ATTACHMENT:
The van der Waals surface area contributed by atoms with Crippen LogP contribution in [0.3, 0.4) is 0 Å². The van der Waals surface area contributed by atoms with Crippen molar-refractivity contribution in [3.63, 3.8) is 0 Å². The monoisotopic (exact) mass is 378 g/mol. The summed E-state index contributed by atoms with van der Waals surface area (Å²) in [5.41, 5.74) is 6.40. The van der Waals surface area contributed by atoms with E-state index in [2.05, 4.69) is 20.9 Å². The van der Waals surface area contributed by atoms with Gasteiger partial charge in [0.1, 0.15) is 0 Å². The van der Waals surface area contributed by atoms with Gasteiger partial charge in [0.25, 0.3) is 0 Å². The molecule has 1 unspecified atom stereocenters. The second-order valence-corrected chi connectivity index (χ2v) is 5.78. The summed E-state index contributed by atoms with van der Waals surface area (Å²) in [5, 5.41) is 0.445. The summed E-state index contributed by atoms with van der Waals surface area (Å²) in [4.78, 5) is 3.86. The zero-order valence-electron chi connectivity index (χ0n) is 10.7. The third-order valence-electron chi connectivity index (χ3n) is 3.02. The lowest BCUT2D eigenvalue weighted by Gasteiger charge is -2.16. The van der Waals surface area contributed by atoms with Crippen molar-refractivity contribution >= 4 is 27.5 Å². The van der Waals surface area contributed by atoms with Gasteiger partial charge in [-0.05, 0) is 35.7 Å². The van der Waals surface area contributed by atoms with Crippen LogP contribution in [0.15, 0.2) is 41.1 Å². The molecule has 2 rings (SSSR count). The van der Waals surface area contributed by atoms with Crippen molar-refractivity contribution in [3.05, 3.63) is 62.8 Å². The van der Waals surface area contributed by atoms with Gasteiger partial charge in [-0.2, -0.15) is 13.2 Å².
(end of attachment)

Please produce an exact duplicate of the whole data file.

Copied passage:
The van der Waals surface area contributed by atoms with Crippen LogP contribution in [0.3, 0.4) is 0 Å². The van der Waals surface area contributed by atoms with Crippen molar-refractivity contribution in [3.63, 3.8) is 0 Å². The monoisotopic (exact) mass is 378 g/mol. The summed E-state index contributed by atoms with van der Waals surface area (Å²) in [5.41, 5.74) is 6.40. The van der Waals surface area contributed by atoms with E-state index in [2.05, 4.69) is 20.9 Å². The van der Waals surface area contributed by atoms with Gasteiger partial charge in [0.1, 0.15) is 0 Å². The van der Waals surface area contributed by atoms with Gasteiger partial charge in [0.25, 0.3) is 0 Å². The molecule has 1 unspecified atom stereocenters. The second-order valence-corrected chi connectivity index (χ2v) is 5.78. The summed E-state index contributed by atoms with van der Waals surface area (Å²) in [5, 5.41) is 0.445. The summed E-state index contributed by atoms with van der Waals surface area (Å²) in [4.78, 5) is 3.86. The zero-order valence-electron chi connectivity index (χ0n) is 10.7. The third-order valence-electron chi connectivity index (χ3n) is 3.02. The lowest BCUT2D eigenvalue weighted by Gasteiger charge is -2.16. The van der Waals surface area contributed by atoms with Crippen molar-refractivity contribution >= 4 is 27.5 Å². The van der Waals surface area contributed by atoms with Gasteiger partial charge in [-0.05, 0) is 35.7 Å². The van der Waals surface area contributed by atoms with Crippen LogP contribution in [0.15, 0.2) is 41.1 Å². The molecule has 2 rings (SSSR count). The van der Waals surface area contributed by atoms with Crippen molar-refractivity contribution in [3.05, 3.63) is 62.8 Å². The van der Waals surface area contributed by atoms with Gasteiger partial charge in [-0.2, -0.15) is 13.2 Å².